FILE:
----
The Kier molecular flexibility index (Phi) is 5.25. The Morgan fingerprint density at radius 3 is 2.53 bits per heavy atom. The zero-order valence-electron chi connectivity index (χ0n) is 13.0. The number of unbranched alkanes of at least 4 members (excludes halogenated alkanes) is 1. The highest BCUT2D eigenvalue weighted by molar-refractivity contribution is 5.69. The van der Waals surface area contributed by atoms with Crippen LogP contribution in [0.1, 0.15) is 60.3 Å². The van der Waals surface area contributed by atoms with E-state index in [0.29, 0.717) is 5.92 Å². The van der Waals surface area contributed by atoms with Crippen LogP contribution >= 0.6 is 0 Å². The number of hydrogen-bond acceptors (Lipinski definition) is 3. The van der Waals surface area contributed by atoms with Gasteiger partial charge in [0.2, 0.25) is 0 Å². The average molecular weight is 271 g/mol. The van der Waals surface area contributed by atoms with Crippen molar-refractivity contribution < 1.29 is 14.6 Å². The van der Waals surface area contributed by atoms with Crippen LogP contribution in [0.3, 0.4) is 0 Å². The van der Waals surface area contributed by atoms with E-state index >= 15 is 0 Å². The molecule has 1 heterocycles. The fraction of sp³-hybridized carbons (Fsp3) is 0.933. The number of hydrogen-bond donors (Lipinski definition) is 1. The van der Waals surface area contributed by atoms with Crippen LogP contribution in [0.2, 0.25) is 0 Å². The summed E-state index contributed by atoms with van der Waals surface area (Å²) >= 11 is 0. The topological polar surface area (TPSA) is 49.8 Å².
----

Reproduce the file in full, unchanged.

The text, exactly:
The Kier molecular flexibility index (Phi) is 5.25. The Morgan fingerprint density at radius 3 is 2.53 bits per heavy atom. The zero-order valence-electron chi connectivity index (χ0n) is 13.0. The number of unbranched alkanes of at least 4 members (excludes halogenated alkanes) is 1. The highest BCUT2D eigenvalue weighted by molar-refractivity contribution is 5.69. The van der Waals surface area contributed by atoms with Crippen LogP contribution in [0.1, 0.15) is 60.3 Å². The van der Waals surface area contributed by atoms with E-state index in [0.29, 0.717) is 5.92 Å². The van der Waals surface area contributed by atoms with Crippen LogP contribution >= 0.6 is 0 Å². The number of hydrogen-bond acceptors (Lipinski definition) is 3. The van der Waals surface area contributed by atoms with Gasteiger partial charge in [0.2, 0.25) is 0 Å². The average molecular weight is 271 g/mol. The van der Waals surface area contributed by atoms with Crippen molar-refractivity contribution < 1.29 is 14.6 Å². The van der Waals surface area contributed by atoms with Crippen LogP contribution in [0.3, 0.4) is 0 Å². The van der Waals surface area contributed by atoms with E-state index >= 15 is 0 Å². The molecule has 1 heterocycles. The fraction of sp³-hybridized carbons (Fsp3) is 0.933. The number of hydrogen-bond donors (Lipinski definition) is 1. The van der Waals surface area contributed by atoms with Crippen LogP contribution in [0.2, 0.25) is 0 Å². The summed E-state index contributed by atoms with van der Waals surface area (Å²) >= 11 is 0. The topological polar surface area (TPSA) is 49.8 Å².